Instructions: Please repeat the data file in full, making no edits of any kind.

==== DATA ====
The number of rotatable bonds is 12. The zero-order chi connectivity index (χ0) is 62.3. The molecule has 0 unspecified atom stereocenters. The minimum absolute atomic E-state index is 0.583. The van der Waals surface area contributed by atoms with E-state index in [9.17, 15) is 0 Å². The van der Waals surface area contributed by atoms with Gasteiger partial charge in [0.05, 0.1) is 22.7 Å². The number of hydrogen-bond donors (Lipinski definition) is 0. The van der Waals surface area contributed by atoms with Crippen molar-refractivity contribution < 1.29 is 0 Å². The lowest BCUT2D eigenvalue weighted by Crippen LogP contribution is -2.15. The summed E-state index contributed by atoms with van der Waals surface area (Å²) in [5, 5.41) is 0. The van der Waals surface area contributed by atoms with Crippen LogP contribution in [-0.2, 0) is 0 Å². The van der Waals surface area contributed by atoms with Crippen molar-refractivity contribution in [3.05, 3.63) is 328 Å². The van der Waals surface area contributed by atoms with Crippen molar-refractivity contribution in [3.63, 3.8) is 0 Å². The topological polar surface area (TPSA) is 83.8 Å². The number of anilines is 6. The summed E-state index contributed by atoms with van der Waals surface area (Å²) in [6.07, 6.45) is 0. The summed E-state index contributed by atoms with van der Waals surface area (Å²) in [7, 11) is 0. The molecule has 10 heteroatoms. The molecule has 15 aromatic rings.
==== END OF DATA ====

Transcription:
The number of rotatable bonds is 12. The zero-order chi connectivity index (χ0) is 62.3. The molecule has 0 unspecified atom stereocenters. The minimum absolute atomic E-state index is 0.583. The van der Waals surface area contributed by atoms with E-state index in [9.17, 15) is 0 Å². The van der Waals surface area contributed by atoms with Gasteiger partial charge in [0.05, 0.1) is 22.7 Å². The number of hydrogen-bond donors (Lipinski definition) is 0. The van der Waals surface area contributed by atoms with Crippen molar-refractivity contribution < 1.29 is 0 Å². The lowest BCUT2D eigenvalue weighted by Crippen LogP contribution is -2.15. The summed E-state index contributed by atoms with van der Waals surface area (Å²) in [5, 5.41) is 0. The van der Waals surface area contributed by atoms with Crippen LogP contribution in [-0.2, 0) is 0 Å². The van der Waals surface area contributed by atoms with Crippen molar-refractivity contribution in [3.05, 3.63) is 328 Å². The van der Waals surface area contributed by atoms with Crippen molar-refractivity contribution in [3.63, 3.8) is 0 Å². The topological polar surface area (TPSA) is 83.8 Å². The number of anilines is 6. The summed E-state index contributed by atoms with van der Waals surface area (Å²) in [6.07, 6.45) is 0. The summed E-state index contributed by atoms with van der Waals surface area (Å²) in [7, 11) is 0. The molecule has 10 heteroatoms. The molecule has 15 aromatic rings.